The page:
During the first week, total body water and, especially, plasma volume increase. These changes likely contribute to the cardiovascular adaptations. Later, the fluid changes seem to diminish or disappear, although the cardiovascular adaptations persist. In an unacclimatized person, sweating occurs mostly on the chest and back, but during acclimatization, especially in humid heat, the fraction of sweat secreted on the limbs increases to make better use of the skin surface for evaporation. An unacclimatized person who is sweating profusely can lose large amounts of sodium. With acclimatization, the sweat glands become able to conserve sodium by secreting sweat with a sodium concentration as low as 5 mmol/L. This effect is mediated through aldos-terone, which is secreted in response to sodium depletion and to exercise and heat exposure. The sweat glands respond to aldosterone more slowly than the kidneys, requiring several days; unlike the kidneys, the sweat glands do not escape the influence of aldosterone when sodium balance has been restored, but continue to conserve sodium for as long as acclimatization persists.
The cell membranes are freely permeable to water, so that any osmotic imbalance between the intracellular and extracellular compartments is rapidly corrected by the movement of water across the cell membranes (see Chapter
2). One important consequence of the salt-conserving response of the sweat glands is that the loss of a given volume of sweat causes a smaller decrease in the volume of the extracellular space than if the sodium concentration of the sweat is high (Table 29.3). Other consequences are discussed in Clinical Focus Box 29.1.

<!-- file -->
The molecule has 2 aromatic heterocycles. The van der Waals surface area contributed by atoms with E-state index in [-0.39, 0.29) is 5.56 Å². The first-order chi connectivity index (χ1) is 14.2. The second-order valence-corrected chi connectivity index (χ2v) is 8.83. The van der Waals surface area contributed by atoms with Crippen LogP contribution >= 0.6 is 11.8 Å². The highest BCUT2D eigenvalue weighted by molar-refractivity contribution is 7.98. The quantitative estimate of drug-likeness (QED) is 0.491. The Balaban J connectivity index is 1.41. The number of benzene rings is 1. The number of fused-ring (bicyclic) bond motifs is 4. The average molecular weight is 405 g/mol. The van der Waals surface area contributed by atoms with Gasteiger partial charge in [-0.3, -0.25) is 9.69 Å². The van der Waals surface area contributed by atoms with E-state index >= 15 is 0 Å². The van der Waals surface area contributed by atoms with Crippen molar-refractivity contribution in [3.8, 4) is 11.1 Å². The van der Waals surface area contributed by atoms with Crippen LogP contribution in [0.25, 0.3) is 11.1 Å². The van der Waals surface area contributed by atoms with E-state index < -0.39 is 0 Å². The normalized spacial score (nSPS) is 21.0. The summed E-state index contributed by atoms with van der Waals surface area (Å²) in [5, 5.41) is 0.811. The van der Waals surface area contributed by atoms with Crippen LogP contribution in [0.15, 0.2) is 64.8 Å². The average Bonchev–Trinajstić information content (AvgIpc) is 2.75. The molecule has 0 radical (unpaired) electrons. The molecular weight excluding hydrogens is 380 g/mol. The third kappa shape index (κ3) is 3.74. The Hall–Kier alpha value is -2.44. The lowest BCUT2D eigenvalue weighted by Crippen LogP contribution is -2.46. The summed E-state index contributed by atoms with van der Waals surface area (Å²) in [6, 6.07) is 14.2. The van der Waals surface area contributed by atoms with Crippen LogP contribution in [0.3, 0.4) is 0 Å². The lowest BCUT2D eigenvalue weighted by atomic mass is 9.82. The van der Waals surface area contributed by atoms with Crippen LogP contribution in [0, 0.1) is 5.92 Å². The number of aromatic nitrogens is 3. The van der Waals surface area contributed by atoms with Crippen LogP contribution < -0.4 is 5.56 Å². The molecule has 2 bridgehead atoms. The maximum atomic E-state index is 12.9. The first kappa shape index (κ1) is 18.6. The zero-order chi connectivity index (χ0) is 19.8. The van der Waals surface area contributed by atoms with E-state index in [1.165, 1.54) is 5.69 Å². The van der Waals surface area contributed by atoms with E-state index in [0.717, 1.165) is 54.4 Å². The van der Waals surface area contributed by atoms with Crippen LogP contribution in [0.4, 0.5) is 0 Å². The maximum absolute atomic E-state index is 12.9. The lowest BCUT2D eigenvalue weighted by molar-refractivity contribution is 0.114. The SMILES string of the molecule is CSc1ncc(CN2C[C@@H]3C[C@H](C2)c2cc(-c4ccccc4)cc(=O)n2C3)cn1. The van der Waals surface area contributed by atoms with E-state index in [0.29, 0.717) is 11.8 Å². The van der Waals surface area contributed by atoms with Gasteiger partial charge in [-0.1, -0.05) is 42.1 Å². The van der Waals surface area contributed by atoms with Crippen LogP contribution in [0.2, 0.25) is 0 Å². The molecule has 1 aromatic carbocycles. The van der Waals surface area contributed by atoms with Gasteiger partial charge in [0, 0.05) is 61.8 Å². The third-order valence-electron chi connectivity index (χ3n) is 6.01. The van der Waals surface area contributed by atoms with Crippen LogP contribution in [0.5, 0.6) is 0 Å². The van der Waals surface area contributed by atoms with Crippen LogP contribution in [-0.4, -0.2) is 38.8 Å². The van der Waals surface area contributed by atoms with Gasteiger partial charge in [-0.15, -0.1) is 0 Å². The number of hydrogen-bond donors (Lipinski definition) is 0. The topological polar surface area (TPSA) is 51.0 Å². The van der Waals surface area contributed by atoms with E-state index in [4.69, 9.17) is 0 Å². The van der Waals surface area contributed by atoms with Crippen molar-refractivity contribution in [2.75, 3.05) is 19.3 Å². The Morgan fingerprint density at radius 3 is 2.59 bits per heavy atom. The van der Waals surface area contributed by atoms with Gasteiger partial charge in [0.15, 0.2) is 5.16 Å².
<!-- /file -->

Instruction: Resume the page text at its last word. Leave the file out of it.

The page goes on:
Heat acclimatization is transient, disappearing in a few weeks if not maintained by repeated heat exposure. The components of heat acclimatization are lost in the order in which they were acquired, the cardiovascular changes decay more quickly than the reduction in exercise core temperature and sweating changes.
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This ebook provides an introductory explanation of the workings of the human body, with an effort to draw connections between the body systems and explain their interdependencies. A framework for the book is homeostasis and how the body maintains balance within each system. This is intended as a first introduction to physiology for a college-level course.